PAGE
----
Lucifer and Ella’s furtive collaborating hasn’t gone unnoticed by Chloe and she begins to speculate that her consultant is keeping something from her. Her suspicions are further fueled on the scene of the yoga studio massacre when Ella almost gleefully reenacts the order of killings utilizing Lucifer’s person as part demonstration mannequin, part dance partner, part punchline. It’s possibly the most macabre yet endearingly funny scenes they’ve ever put together on this show. Really quite delightful.
This episode gives Aimee Garcia some overdue spotlighting. Ella Lopez isn’t just a super keen forensics geek, after all, she’s got game both mentally and morally. As she’s analyzing the crime scene, she realizes quickly that one of the victims from the studio, who was most likely the initial assailant, matches the identifying clues from Lucifer’s “favour” empty grave scene. She immediately confronts him and demands an explanation.
What really sets Ella as a character apart from the rest of this not-so-rogue’s gallery is that she is the only one willing to take things on faith. Lucifer calls upon this faith to avoid having to come clean with her (and potentially “breaking” her the way he shattered Dr. Martin) and Ella actually gives him the benefit of the doubt. And a hug. Which Chloe promptly walks in on.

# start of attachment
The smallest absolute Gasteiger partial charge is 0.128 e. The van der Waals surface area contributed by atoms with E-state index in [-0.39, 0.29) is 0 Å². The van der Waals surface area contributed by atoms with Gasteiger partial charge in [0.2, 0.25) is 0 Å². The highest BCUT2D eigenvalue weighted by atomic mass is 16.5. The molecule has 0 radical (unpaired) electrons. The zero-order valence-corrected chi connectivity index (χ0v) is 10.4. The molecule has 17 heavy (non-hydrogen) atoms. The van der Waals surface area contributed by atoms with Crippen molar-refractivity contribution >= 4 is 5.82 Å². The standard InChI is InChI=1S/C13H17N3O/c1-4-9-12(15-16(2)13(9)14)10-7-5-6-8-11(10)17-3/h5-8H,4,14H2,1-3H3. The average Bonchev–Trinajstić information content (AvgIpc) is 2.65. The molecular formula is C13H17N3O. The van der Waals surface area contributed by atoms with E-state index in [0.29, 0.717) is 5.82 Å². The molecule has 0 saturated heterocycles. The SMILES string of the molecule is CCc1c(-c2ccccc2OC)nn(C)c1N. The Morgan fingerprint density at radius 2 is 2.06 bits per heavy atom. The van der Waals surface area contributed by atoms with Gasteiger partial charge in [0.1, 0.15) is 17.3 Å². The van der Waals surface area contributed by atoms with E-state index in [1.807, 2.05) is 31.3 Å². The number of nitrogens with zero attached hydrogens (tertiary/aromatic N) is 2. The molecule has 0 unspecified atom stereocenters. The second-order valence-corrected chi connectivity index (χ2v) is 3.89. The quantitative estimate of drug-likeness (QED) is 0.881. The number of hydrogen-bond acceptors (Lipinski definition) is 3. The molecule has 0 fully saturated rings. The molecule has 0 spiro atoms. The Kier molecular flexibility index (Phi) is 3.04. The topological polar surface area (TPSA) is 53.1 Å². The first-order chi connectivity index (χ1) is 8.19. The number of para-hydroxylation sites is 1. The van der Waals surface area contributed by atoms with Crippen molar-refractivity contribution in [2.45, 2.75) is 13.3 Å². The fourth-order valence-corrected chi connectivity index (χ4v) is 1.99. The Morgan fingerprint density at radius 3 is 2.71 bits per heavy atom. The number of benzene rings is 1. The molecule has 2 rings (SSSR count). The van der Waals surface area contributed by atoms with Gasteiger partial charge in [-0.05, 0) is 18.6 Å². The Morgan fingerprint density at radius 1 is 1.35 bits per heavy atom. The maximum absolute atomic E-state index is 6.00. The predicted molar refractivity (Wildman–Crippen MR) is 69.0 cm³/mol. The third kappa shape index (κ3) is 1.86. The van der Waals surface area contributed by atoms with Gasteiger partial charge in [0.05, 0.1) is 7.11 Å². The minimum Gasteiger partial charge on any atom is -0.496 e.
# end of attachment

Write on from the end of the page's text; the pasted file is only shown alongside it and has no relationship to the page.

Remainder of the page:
The case wraps up dramatically with Lucifer tracking the blade down to the home of yoga guru, Jensen Glory (Ryan Alosio, Days of Our Lives) where he’s been killed by yoga instructor, Corrina Huff (Andrea Bogart, Ray Donovan). As the police descend, the blade once again goes missing but not far as Lucifer finds it in Dan’s hand by the pool.
The two have a really intense chat, with Dan blaming Mr. Morningstar for everything that has gone wrong in his life over the last year – his marriage, his job, his missing puddings at work – and taking a couple of swipes with the celestial blade. While Dan strugglesÂ against the blade’s demands for a moment, Lucifer manages to wrest it away and the detective comes out of the stabby stupor feeling much better for the realizations he came to while under the blade’s sway.
In a last session scene with Dr. Martin, she and Lucifer gently settle back into therapist and client roles, although her curiosity about the punishments he meted out to history’s greatest monsters is probably still niggling at her. In a beautifully ironic twist, Lucifer carries through on his return favour to Ella and attends church with her. I sincerely hope for more Ella content to come.
Finally, the celestial triad convenes at Lucifer’s penthouse as the episode winds down and Mom reveals her ultimate plan is to return to Heaven with Amenadiel and Lucifer. Lucifer scoffs but Amenadiel agrees with their mother and argues that they shouldn’t be on earth, that the heavenly shouldn’t mix with the mortal. And, in the face of this plan, Lucifer comes to his own realization. He never wanted to be in either Heaven or Hell: Earth is the first place he ever felt valued and happy. His temper causes the blade in his hand to flare and, seeing this, his mother backs down quickly and leaves with Amenadiel, indicating that she has found a new way to their goal.
Lucifer airs Monday nights at 9pm ET/PT on FOX.